The Digital Ink Spot: What was the book that most influenced your life — and why?
Matt Bower: I’m not sure any one book has really influenced my life or my desire to want write, at least not in any significant way. There are certainly a handful of books that I enjoyed very much: Lord of the Flies, Catcher in the Rye, Slaughterhouse-Five, One Flew Over the Cuckoo’s Nest, Johnny Got His Gun, and The Stranger to name a few. When I was in elementary school I was hooked on the Hardy Boys novel, and I fondly recall reading Where the Red Fern Grows. During high school English, what most astounded me was reading novels and understanding that what was significant wasn’t just the story itself, rather the universal or timeless subtext which allowed the novel in question to endure generation after generation. Although the authors of many of the novels were long dead, here we were, a bunch of eleventh graders still being quizzed on what the author really meant. I found that concept fascinating.

The Digital Ink Spot: What can readers except from you in the future?
Matt Bower: Good question. I look back at the last three years of my life and consider how many hours of work I committed to SMRO, be it brainstorming, outlining, or actually writing and editing the novel. I have a newborn now and I’m not sure if I can sacrifice the time necessary to complete another full-length novel. The most invaluable lesson I learned, albeit accidentally, is that writing a novel requires tons of work and patience. I was foolish to think I could simply sit at my computer and create a layered plot with multi-faceted characters as fast as I could type the words. On the other hand, I have been encouraged by the results since publishing SMRO, both in terms of critical reception and sales. Recently, I have formulated a few new ideas and I’m sure it’s only a matter of time before I set off to write that dreaded second novel.

Tuesday, January 1, 2013

A Superhero Too Late

Superheroes don’t always show up on time. Remember when Superman responded to a house fire call only to touch down at a pile of ashes? Or the time Batman waited until the bulb in the Bat Signal had already burnt out, and the bank robbers had gotten away? Or the time Captain America let Hitler slip out the backdoor because he made a pit stop for a double cheese burger en route to the Eagle’s Nest?  You never hear about the times superheroes are late, but sometimes they are. A certain superhero appeared a bit too late to save me once.

About fifteen years ago during my stock-person days at Kmart I was hanging a
cardboard display signs from the ceiling; there was an Independence Day Blowout Sale. I was using my trusty 12’ pole to attach an over-sized sign to the metal ceiling braces when the plastic anchor dislodged from the end of the pole, causing the sign to plummet straight down toward my head. My short life of gathering carts from the parking lot flashed before my eyes as I dodged the sign milliseconds before it nearly cleaved my head like a guillotine blade into a tangerine.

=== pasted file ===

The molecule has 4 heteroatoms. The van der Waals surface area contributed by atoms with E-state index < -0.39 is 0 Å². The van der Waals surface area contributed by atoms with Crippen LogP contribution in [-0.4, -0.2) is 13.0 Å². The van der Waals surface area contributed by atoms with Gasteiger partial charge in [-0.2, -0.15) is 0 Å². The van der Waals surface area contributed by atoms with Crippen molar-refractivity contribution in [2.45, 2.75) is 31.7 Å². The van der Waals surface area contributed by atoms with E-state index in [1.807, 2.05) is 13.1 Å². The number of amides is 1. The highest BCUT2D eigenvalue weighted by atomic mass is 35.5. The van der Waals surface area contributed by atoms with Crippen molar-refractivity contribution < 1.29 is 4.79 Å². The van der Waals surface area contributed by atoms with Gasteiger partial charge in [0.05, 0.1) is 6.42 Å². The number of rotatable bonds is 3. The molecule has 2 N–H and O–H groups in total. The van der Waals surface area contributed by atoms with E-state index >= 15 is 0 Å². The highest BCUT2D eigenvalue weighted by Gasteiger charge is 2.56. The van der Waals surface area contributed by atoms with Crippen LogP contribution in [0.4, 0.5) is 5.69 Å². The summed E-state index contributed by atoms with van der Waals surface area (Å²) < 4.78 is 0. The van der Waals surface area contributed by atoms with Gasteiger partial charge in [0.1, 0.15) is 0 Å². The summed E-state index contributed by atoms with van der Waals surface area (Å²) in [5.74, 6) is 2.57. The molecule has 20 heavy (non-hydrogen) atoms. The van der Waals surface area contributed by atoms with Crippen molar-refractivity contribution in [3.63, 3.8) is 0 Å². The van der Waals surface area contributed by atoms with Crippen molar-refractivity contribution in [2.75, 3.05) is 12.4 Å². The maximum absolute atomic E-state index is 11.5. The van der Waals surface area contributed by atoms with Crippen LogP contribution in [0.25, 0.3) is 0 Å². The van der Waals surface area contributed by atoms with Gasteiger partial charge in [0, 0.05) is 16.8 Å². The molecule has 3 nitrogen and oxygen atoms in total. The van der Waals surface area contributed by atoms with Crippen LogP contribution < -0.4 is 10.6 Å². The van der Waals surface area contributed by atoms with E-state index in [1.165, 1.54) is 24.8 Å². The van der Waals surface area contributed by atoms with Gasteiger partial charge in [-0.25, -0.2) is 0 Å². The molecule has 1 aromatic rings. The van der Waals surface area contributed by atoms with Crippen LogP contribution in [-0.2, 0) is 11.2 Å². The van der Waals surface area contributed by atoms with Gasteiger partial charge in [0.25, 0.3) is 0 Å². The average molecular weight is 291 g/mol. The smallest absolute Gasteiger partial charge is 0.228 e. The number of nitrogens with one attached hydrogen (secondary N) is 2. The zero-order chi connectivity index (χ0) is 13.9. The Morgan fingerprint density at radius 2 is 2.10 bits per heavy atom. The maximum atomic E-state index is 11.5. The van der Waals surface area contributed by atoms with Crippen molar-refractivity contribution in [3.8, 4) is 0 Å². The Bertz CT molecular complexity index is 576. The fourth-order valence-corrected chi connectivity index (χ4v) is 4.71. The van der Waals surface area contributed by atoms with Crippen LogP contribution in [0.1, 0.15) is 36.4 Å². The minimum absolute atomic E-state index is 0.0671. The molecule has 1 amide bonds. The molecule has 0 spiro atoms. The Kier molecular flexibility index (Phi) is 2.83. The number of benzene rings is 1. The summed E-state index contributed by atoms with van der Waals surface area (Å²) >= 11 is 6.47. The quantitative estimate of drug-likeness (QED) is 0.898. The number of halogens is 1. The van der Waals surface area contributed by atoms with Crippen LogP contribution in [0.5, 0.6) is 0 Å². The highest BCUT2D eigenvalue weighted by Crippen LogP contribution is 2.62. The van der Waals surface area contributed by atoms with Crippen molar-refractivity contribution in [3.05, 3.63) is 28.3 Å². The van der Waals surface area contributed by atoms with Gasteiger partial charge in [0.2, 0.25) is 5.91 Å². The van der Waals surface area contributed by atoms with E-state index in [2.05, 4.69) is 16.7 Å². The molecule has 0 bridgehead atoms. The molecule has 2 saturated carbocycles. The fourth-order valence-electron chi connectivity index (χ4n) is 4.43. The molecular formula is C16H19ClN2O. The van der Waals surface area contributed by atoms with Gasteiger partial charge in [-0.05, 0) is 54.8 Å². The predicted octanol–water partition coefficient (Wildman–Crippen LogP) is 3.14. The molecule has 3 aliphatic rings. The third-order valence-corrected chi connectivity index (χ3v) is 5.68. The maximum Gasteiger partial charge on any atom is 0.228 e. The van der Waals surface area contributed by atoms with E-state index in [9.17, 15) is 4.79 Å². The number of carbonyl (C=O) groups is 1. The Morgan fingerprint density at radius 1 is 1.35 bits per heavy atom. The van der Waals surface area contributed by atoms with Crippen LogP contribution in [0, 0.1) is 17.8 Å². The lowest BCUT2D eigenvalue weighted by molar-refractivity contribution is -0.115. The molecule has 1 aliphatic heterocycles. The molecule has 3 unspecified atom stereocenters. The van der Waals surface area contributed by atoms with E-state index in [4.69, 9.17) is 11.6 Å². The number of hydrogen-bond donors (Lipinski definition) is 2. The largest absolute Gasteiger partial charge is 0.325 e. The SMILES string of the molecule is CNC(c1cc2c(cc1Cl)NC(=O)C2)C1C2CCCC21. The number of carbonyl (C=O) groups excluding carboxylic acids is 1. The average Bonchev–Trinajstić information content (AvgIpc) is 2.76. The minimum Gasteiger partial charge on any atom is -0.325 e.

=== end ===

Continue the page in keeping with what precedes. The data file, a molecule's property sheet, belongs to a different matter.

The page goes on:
As I staggered about, a figure emerged from behind a Pepsi floor display. He strode toward me the way a brazen cowboy enters a saloon; he wore a 10 gallon hat, snake skin boots, a tight leather vest worn over an impressive beer gut and an expression that said “I’ve been everywhere and done everything.” He halted inches short of where the near-beheading occurred and then glided his weathered fingers over his scruffy chin and punctuated the most petrifying moment of my life by stoically peering up at the rafters, then down at the sign resting by my feet, then back up at the rafters, then back down at the sign again and shaking his head while muttering, “Well…sonabitch.” Then he simply meandered behind a nearby rack of Martha Steward bed sheets, and out of my life.

"Sonabitch Guy" is a superhero, albeit one a bit too late.

I imagine that Sonabitch Guy’s modus operandi is a lack of punctuality. People should be able to set their watch by his appearance, even if it that means setting the big hand back 5 seconds. When a bumbling waiter drops a heaping bowl of piping hot soup all over his trousers, Sonabitch Guy strolls to the scene from behind the reception desk...“Well, sonabitch,” and out the front door he disappears. A hapless jogger snags her foot on an uneven slab of sidewalk then careens into a park bench...“Well, sonabitch,” before she begins to gather her wits.  Some poor electrician toiling to restore the cable lines slices into the wrong wire..“Well, sonabitch,” as the freshly limp body droops from the wires.
Sonabitch Guy is like Batman or Superman, but rather than showing up seconds before the calamity and saving the day, he shows up seconds too late and simply adds insult to injury.  But I think Sonabitch Guy teaches humanity an important lesson.

In reality, there is no Batman who is going to knock the gun out of the mugger’s hand in the nick of time, and there is no Superman who is going to swoop from the sky to rescue a baby from a house fire. However, I believe that there is a Sonabitch Guy, or at least the spirit of a Sonabitch Guy, who appears mere seconds after every moment of hardship anywhere in the world, muttering the only reaction that is truly appropriate.

In the years since I’ve gathered my last cart and hung my final sign, Sonabitch Guy has granted me a new perspective.  Whenever I’ve suffered a near-disastrous goof or found myself in a dysfunctional situation since, I haven’t expected a Superman or Batman to bail me out.  I haven’t expected anyone to bail me out, for that matter.  However, I have come to count on that unflappable inner voice to materialize from nowhere: “Well, sonabitch.”

And life goes on.